The key to turning a profit on a fix and flip is to buy the house at the right price. The old adage holds true: “you make your money on the buy, not on the sale.” The challenge for the fix and flips is sourcing the deal. Executing the plan is a necessity, but sourcing the deal and negotiating the price are the primary drivers for the profit.

BRRRR Method for Long-Term Rentals

BRRRR is an acronym for “Buy, Rehab, Rent, Refinance, and Repeat” and is pronounced “burr” (like you’re cold). This is technically a methodology for investing and not a loan program.

The idea of BRRRR is that an investor can purchase and renovate a residential home using short-term hard money, and then refinance that short-term loan into a more favorable, more traditional, long-term “normal” mortgage. The permanent financing for the traditional mortgage is typically done by a licensed Residential Mortgage Loan Officer.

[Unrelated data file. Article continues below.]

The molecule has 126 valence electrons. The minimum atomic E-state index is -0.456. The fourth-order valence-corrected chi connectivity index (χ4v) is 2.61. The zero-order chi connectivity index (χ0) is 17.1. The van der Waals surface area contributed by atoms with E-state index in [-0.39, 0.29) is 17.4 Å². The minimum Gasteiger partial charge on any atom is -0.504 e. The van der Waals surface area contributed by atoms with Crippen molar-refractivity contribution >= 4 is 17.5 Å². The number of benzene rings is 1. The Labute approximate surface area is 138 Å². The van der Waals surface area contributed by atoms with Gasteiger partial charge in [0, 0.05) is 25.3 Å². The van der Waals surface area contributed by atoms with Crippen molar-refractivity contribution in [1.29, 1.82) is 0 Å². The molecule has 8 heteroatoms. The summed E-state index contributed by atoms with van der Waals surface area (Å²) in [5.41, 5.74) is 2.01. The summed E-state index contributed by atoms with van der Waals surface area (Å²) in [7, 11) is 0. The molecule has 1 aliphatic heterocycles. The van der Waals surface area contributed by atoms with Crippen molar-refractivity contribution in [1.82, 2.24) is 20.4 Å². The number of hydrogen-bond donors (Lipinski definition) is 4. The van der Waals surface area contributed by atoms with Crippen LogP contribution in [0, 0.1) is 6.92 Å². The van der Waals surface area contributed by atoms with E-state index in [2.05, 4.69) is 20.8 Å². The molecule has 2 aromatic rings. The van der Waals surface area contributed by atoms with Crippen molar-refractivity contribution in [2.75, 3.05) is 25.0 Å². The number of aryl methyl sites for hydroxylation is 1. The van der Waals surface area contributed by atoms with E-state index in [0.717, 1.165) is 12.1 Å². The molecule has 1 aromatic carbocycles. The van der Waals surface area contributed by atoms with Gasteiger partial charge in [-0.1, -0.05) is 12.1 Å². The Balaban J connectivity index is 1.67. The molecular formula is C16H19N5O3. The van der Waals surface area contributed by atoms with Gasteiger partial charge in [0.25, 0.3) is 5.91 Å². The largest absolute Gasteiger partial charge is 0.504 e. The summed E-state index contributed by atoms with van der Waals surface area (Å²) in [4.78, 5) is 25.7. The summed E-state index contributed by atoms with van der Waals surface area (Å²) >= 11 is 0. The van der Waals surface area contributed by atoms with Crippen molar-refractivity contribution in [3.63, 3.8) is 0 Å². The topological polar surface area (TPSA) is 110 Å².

The last “R” in BRRRR is for “repeat”. In an ideal scenario, an investor will be able to do a cash-out refinance after the rehab is complete to recoup their initial cash investment. The investor can then use the cash from the refinance to “repeat” the process and buy another investment home.

This is a great strategy if the numbers work. The challenge is having enough equity in the home to access a meaningful amount of cash. The “normal” mortgage world limits investment cash out refinances to a 75% LTV. Often times investors are unable to recoup their initial costs, and those funds will remain in the property until a future sale.

Bridge Loans

Bridge loans mean different things to different people. The general definition of a bridge loan is: financing that provides a short-term benefit before long-term financing can be established.